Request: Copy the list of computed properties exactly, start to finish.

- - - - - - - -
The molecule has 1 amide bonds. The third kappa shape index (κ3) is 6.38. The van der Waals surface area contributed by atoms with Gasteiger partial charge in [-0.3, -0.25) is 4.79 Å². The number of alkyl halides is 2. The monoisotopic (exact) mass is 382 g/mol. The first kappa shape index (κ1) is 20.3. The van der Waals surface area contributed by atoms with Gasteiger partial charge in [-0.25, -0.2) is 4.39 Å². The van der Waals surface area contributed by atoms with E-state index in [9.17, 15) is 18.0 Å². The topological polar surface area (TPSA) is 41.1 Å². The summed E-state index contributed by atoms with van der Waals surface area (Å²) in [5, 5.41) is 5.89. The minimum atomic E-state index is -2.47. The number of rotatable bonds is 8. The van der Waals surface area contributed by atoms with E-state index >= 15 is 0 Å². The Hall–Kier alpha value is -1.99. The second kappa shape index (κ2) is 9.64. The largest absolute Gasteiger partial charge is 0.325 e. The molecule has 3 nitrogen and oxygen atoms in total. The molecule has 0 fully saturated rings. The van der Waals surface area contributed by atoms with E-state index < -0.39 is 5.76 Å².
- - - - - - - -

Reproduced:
The molecule has 1 amide bonds. The third kappa shape index (κ3) is 6.38. The van der Waals surface area contributed by atoms with Gasteiger partial charge in [-0.3, -0.25) is 4.79 Å². The number of alkyl halides is 2. The monoisotopic (exact) mass is 382 g/mol. The first kappa shape index (κ1) is 20.3. The van der Waals surface area contributed by atoms with Gasteiger partial charge in [-0.25, -0.2) is 4.39 Å². The van der Waals surface area contributed by atoms with E-state index in [9.17, 15) is 18.0 Å². The topological polar surface area (TPSA) is 41.1 Å². The summed E-state index contributed by atoms with van der Waals surface area (Å²) in [5, 5.41) is 5.89. The minimum atomic E-state index is -2.47. The number of rotatable bonds is 8. The van der Waals surface area contributed by atoms with E-state index >= 15 is 0 Å². The Hall–Kier alpha value is -1.99. The second kappa shape index (κ2) is 9.64. The largest absolute Gasteiger partial charge is 0.325 e. The molecule has 3 nitrogen and oxygen atoms in total. The molecule has 0 fully saturated rings. The van der Waals surface area contributed by atoms with E-state index < -0.39 is 5.76 Å².